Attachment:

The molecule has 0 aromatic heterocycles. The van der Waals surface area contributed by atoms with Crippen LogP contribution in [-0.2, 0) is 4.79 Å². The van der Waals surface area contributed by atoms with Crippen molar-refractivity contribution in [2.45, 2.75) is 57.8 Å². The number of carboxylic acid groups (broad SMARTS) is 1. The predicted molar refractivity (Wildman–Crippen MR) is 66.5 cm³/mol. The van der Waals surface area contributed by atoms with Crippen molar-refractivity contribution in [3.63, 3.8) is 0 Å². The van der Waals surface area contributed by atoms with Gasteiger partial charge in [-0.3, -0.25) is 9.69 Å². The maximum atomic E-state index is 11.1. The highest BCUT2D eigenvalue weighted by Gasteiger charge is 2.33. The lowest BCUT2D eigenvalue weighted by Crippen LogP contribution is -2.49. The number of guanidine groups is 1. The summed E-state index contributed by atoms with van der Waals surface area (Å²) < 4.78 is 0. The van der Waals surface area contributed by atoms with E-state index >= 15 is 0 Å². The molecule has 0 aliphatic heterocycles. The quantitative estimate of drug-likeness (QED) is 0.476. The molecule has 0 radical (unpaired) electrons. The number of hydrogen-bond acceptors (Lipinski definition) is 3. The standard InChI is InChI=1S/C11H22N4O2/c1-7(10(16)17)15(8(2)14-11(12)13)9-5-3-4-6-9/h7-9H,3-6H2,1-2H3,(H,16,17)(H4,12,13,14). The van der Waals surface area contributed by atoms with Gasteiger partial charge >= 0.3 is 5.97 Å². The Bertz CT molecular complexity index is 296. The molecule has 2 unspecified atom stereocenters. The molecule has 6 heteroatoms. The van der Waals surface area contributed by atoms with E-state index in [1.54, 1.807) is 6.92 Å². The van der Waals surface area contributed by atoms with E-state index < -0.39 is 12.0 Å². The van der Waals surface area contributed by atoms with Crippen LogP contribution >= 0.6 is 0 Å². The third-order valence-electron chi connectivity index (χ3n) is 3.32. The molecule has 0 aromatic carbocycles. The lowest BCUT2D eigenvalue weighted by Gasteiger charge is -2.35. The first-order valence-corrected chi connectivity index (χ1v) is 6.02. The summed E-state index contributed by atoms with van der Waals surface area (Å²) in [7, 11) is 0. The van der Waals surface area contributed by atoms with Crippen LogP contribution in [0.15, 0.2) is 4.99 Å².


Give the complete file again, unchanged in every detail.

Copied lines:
The molecule has 0 aromatic heterocycles. The van der Waals surface area contributed by atoms with Crippen LogP contribution in [-0.2, 0) is 4.79 Å². The van der Waals surface area contributed by atoms with Crippen molar-refractivity contribution in [2.45, 2.75) is 57.8 Å². The number of carboxylic acid groups (broad SMARTS) is 1. The predicted molar refractivity (Wildman–Crippen MR) is 66.5 cm³/mol. The van der Waals surface area contributed by atoms with Crippen molar-refractivity contribution in [3.63, 3.8) is 0 Å². The van der Waals surface area contributed by atoms with Gasteiger partial charge in [-0.3, -0.25) is 9.69 Å². The maximum atomic E-state index is 11.1. The highest BCUT2D eigenvalue weighted by Gasteiger charge is 2.33. The lowest BCUT2D eigenvalue weighted by Crippen LogP contribution is -2.49. The number of guanidine groups is 1. The summed E-state index contributed by atoms with van der Waals surface area (Å²) < 4.78 is 0. The van der Waals surface area contributed by atoms with E-state index >= 15 is 0 Å². The molecule has 0 aliphatic heterocycles. The quantitative estimate of drug-likeness (QED) is 0.476. The molecule has 0 radical (unpaired) electrons. The number of hydrogen-bond acceptors (Lipinski definition) is 3. The standard InChI is InChI=1S/C11H22N4O2/c1-7(10(16)17)15(8(2)14-11(12)13)9-5-3-4-6-9/h7-9H,3-6H2,1-2H3,(H,16,17)(H4,12,13,14). The van der Waals surface area contributed by atoms with Gasteiger partial charge >= 0.3 is 5.97 Å². The Bertz CT molecular complexity index is 296. The molecule has 2 unspecified atom stereocenters. The molecule has 6 heteroatoms. The van der Waals surface area contributed by atoms with E-state index in [1.54, 1.807) is 6.92 Å². The van der Waals surface area contributed by atoms with E-state index < -0.39 is 12.0 Å². The van der Waals surface area contributed by atoms with Crippen LogP contribution >= 0.6 is 0 Å². The third-order valence-electron chi connectivity index (χ3n) is 3.32. The molecule has 0 aromatic carbocycles. The lowest BCUT2D eigenvalue weighted by Gasteiger charge is -2.35. The first-order valence-corrected chi connectivity index (χ1v) is 6.02. The summed E-state index contributed by atoms with van der Waals surface area (Å²) in [7, 11) is 0. The van der Waals surface area contributed by atoms with Crippen LogP contribution in [0.15, 0.2) is 4.99 Å².